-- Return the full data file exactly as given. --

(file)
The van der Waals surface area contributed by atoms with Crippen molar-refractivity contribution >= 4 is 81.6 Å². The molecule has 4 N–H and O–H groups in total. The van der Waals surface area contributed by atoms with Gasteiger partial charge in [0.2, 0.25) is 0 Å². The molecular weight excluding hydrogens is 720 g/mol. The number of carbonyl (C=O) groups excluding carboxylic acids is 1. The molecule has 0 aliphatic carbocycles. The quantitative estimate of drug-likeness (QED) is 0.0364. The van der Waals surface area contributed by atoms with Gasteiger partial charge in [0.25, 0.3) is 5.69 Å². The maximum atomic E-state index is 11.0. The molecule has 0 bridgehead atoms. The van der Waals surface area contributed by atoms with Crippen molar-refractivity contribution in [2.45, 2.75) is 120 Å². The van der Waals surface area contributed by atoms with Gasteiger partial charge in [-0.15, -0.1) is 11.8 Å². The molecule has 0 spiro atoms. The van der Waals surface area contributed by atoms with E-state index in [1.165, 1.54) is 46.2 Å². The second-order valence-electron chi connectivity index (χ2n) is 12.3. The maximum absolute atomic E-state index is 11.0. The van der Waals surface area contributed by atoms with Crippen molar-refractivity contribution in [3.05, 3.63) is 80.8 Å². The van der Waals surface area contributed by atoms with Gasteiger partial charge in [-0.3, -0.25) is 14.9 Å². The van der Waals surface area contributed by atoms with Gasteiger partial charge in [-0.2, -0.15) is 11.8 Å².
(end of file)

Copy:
The van der Waals surface area contributed by atoms with Crippen molar-refractivity contribution >= 4 is 81.6 Å². The molecule has 4 N–H and O–H groups in total. The van der Waals surface area contributed by atoms with Gasteiger partial charge in [0.2, 0.25) is 0 Å². The molecular weight excluding hydrogens is 720 g/mol. The number of carbonyl (C=O) groups excluding carboxylic acids is 1. The molecule has 0 aliphatic carbocycles. The quantitative estimate of drug-likeness (QED) is 0.0364. The van der Waals surface area contributed by atoms with Gasteiger partial charge in [0.25, 0.3) is 5.69 Å². The maximum atomic E-state index is 11.0. The molecule has 0 bridgehead atoms. The van der Waals surface area contributed by atoms with Crippen molar-refractivity contribution in [2.45, 2.75) is 120 Å². The van der Waals surface area contributed by atoms with Gasteiger partial charge in [-0.15, -0.1) is 11.8 Å². The molecule has 0 spiro atoms. The van der Waals surface area contributed by atoms with E-state index in [1.165, 1.54) is 46.2 Å². The second-order valence-electron chi connectivity index (χ2n) is 12.3. The maximum absolute atomic E-state index is 11.0. The van der Waals surface area contributed by atoms with Crippen molar-refractivity contribution in [3.05, 3.63) is 80.8 Å². The van der Waals surface area contributed by atoms with Gasteiger partial charge in [-0.3, -0.25) is 14.9 Å². The van der Waals surface area contributed by atoms with Gasteiger partial charge in [-0.2, -0.15) is 11.8 Å².